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Articles by M. Vaiopoulou
Total Records ( 4 ) for M. Vaiopoulou
  P.N. Deligeorgidis , C.G. Ipsilandis , M. Vaiopoulou , N.P. Deligeorgidis , D. Petkou and E. Simopoulos
  During the present study, an evaluation of damage caused by Frankliniella occidentalis (Pergande) (Thysanoptera: Thripidae) on cucumber leaves is given. The experiment took place in May 1999. For this purpose, 50 cucumber plants (Cucumis sativus L., F1 Kamaron) were used. The plants grew in small pots covered by plastic cages in a glasshouse. Plants with the first real leaf developed (approximately 14 cm2), were divided in Groups I-V, each consisting of 10 plants. On each plant of the first four Groups, 5, 15, 25 and 35 females of F. occidentalis were released respectively, while Group V was used as control. Plants remained covered by the plastic cages in the glasshouse throughout the experiment for 18 days. The number of thrips individuals placed on each plant remained stable during the study. Results showed that, the damage on cucumber leaves increases relatively with the number of thrips. The damaged leaf area was 1.02 cm2 at 5 thrips individuals, increasing at 7.81 cm2 at 35 thrips individuals. Photosynthetic capability was also reduced. The chlorophyll content estimation in SPAD units was almost intact when initial number of thrips was 5 individuals in comparison to the control, but readings of the instrument decreased rapidly in greater initial population.
  P.N. Deligeorgidis , L. Giakalis , G. Sidiropoulos , M. Vaiopoulou , G. Kaltsoudas and C.G. Ipsilandis
  The biological cycle, the duration of preoviposition-oviposition-postoviposition periods, female adults` longevity, reproduction dynamic (eggs/female) and reproduction rate (eggs/female/day) of Frankliniella occidentalis (Pergande) and Thrips tabaci Lindeman (Thysanoptera: Thripidae) were studied on cucumber at 15, 20, 25 and 30°C. The biological cycle of F. occidentalis ranged from 33.99 days at 15°C to 11.99 days at 30°C, while that of T. tabaci ranged from 32.76 to 11.78 days at respective temperatures. The duration of each developmental stage for both thrips species was reduced with temperature increase. Total female longevity of F. occidentalis decreased when temperature increased from 15 to 30°C, while the longevity of T. tabaci was lower and also decreased from 15 to 30°C. For F. occidentalis the maximum reproduction dynamic and reproduction rate was found at 20°C and minimum at 15°C. For T. tabaci the maximum reproduction dynamic was also found at 20°C and the optimum reproduction rate at 25°C, but without statistically significant difference when compared to reproduction rate at 20°C. The minimum values of T. tabaci were also found at 15°C. Cucumber found to be a suitable host plant for survival and reproduction of both thrips species. Temperature may affect thrips population, especially when measurements our out of normal temperature range.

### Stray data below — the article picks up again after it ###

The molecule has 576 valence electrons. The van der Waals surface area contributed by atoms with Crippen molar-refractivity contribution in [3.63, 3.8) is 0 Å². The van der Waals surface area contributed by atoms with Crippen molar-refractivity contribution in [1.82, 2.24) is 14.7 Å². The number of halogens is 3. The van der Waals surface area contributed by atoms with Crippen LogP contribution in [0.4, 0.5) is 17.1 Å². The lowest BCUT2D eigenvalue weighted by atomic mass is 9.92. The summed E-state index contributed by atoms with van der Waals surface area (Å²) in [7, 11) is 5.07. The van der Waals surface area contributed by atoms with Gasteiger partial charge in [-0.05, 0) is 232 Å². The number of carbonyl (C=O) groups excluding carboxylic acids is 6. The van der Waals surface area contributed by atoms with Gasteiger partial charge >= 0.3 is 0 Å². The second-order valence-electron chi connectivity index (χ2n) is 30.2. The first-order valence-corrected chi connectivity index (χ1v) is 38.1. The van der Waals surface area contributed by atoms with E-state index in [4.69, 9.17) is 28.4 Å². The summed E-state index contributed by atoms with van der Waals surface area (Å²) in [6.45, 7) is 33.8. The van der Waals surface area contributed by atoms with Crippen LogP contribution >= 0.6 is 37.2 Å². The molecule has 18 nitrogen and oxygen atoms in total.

P.N. Deligeorgidis , C.G. Ipsilandis , M. Vaiopoulou , N.P. Deligeorgidis , D.G. Stavridis and G. Sidiropoulos
  The duration of life-cycle (egg-adult) and the longevity of the female adults (in days) of two thrips species, Frankliniella occidentalis (Pergande) and Thrips tabaci Lindeman (Thysanoptera: Thripidae) on cucumber and tomato plants were studied, under controlled conditions. Research indicated that, life-cycle of the two thrips species did not differed significantly between cucumber and tomato plants, while longevity of female adults of F. occidentalis is longer in comparison to T. tabaci in both plants examined and both species lived longer on cucumber plants in comparison to tomato plants. In mixed colonies of the two species, there were found significant differences in longevity of female adults, indicating that Frankliniella occidentalis may reduced longevity of Thrips tabaci in a kind of a competitive behavior and this was related to the host-plant and initial thrips population.
  P.N. Deligeorgidis , C.G. Ipsilandis , G. Kaltsoudas , G. Sidiropoulos , N.P. Deligeorgidis , M. Vaiopoulou and A. Vardiabasis
  he present study was conducted in Voion county in the region of Kozani, in tobacco fields, involving population monitoring for two years (2004 and 2005), for three insects: Thrips tabaci, Epitrix hirtipennis and Myzus persicae. Two combined insecticides were applied: Tamaron 600SL (methamidophos) and Confidor 200SL (imidachloprid) and a check field (without application) was used. Sampling was conducted at seven periods, with 85 main samples consisted of three plants. Insecticide application reduced insect population about 70-74% and especially thrips population (up to 78%), resulting in double field yield performance of tobacco in comparison to check fields (no application). In the second year, there was a reduction of initial insect population, maybe due to previous effective application of insecticides and environmental conditions. There was a considerable interaction between insecticide application, insect species and sampling period, indicating different effectiveness of insecticides on insect species and differences in seasonal population fluctuation (due to different biological cycles of the insects during the cultivation period). Differences between years were found, indicating different environmental conditions. In general, there were greater populations of thrips or green aphids than flea beetles (about 30%). Second insecticide application was not only indispensable, but also lead to increased efficiency of insecticides. Finally, different environmental conditions, including transplanting period, may affect uniformity of insecticide application in the tobacco fields.
 
 
 
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